Tom Ross: The ski season never ends

There's snow in the high country - if you want it bad enough



Courtsey photo

Buck the Wonder Dog chases the columnist down a ribbon of snow in the Flat Tops Wilderness on June 10.

— A Steamboat Ski Area official teased the news this week that the mountain achieved a record number of skier visits during the 2006-07 ski season. However, he stopped short of revealing the magic number.

I've got news for everyone. Ski season isn't over yet. In fact, it's never over.

Buck the Wonder Dog and I set out into the Flat Tops Wilderness last weekend to see if we could prove the point. We returned with photographic evidence that the ski season still is under way. Sure, the ski lifts operating in Colorado right now won't deliver you to snow (although a trip to Oregon's Mount Hood could fix that situation). But there's still skiing to be had for anyone willing to earn their turns.

I'm not delusional. I wasn't expecting powder skiing. But winter came to an abrupt end for me this year, and I needed a little ski fix to get me into July.

When I left town for the Grand Canyon on March 8, there was 3 1/2 feet of dense snowpack on the hood of my red pickup truck. When I returned 20 days later, it had disappeared. Somehow, my brain had shifted gears and entered summer mode. I didn't ski again until this past weekend.

We drove about 42 miles south of Steamboat Springs on Colorado Highway 131 and continued through the town of Yampa onto Routt County Road 7. The road follows the Bear River into the Flat Tops for 6.4 miles before it turns into Forest Road 900. You reach the Mandall Trailhead in another 5.6 miles. It's above Yamcolo Reservoir. The road is bone dry already.

After parking at the Mandall Lakes Trail, adjacent to Bear Lake Campground, I stuffed my cross-country ski boots into my backpack and slid the tails of my Nordic skate skis into the external pockets on the pack. The pockets are made just for this purpose, and straps on the side of the pack are intended to stabilize the load. The tips of the skis were strapped together, forming an elongated A-shape above the top of the backpack.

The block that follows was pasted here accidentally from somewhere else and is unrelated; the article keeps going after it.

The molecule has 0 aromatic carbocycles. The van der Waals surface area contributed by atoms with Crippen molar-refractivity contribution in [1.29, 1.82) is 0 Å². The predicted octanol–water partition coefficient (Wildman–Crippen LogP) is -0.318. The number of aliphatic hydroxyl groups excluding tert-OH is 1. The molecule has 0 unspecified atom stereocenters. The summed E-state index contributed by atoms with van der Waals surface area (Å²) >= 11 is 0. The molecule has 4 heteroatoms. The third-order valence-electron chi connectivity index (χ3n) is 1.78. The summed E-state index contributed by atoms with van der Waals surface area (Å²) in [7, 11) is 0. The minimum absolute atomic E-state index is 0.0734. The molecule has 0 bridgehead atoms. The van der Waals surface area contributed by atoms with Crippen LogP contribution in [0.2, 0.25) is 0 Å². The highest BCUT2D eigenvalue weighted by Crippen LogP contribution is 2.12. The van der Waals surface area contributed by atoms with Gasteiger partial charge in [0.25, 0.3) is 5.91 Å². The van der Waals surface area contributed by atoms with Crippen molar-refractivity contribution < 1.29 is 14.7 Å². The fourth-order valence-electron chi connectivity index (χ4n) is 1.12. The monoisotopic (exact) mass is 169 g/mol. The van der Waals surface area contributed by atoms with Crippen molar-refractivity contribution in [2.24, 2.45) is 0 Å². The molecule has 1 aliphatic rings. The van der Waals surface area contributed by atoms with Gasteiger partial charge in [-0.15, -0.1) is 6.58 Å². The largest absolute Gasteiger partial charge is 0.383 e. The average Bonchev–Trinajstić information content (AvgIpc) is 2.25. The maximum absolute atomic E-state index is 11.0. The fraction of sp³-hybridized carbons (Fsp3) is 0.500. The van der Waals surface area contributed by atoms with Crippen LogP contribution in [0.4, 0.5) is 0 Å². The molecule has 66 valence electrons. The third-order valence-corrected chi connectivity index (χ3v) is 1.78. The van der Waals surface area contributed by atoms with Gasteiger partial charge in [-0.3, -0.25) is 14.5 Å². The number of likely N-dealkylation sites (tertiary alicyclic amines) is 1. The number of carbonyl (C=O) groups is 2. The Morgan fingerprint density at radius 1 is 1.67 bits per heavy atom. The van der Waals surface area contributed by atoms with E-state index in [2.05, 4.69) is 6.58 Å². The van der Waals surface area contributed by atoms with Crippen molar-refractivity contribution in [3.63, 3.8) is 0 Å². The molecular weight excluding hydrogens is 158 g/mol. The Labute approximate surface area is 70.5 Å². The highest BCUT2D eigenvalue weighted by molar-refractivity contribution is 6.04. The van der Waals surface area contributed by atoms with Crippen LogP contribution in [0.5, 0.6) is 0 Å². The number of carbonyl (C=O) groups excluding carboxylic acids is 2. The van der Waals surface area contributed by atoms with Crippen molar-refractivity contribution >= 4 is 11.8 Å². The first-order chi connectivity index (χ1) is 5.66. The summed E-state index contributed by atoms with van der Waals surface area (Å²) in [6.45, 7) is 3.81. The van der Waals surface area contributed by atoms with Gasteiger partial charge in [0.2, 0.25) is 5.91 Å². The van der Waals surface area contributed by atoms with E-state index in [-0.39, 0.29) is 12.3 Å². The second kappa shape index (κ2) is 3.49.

The hike into Slide Mandall is only three miles, but climbs well above 9,000 feet. Beyond Mile 1, hikers find themselves slowed down a little by frequent stream crossings. I was able to easily cross the streams on log bridges and never really got my feet wet.

I was actually anticipating more snow than we encountered and expected to use my skis on a flat snowfield. It didn't turn out that way.

It quickly became apparent that the only extensive snow I would encounter below 11,000 feet was going to be on a north-facing slope that would necessitate making some turns. I practice a shuffling form of a parallel turn on my skate skis any time I ski the trails at Howelsen Hill. I like to skate up the baby hill next to the carrot lift and then ski down as if I had slalom skis on my feet.

For that reason I felt reasonably confident I could make some awkward turns on an old avalanche runout that came into view as we approached the Slide Mandall Lake.

After bushwhacking across the many deadfall trees that ring the lake, we climbed a steep little slope and found ourselves in the volcanic talus on the edge of a broad apron of snow.

Buck and I were not alone, but I was the only skier in the party, and I decided to be conservative. The snow pack was well condensed and settled, but a big cornice still hung on the rim of the Flat Tops. I decided not to push high up the slope and limited myself to skiing the final 150 meters of snow.

The slope was less than 20 degrees, and a friend of mine with many years of avalanche expertise reassured me it was unlikely to slide. Just the same, everyone who heads into the backcountry should exercise caution and, except for the black rocks sticking up out of the snow here and there, this was about as good as June skiing gets on the 40th parallel.

There's still some white stuff up there if you care to go get it.

Ski season is a state of mind.


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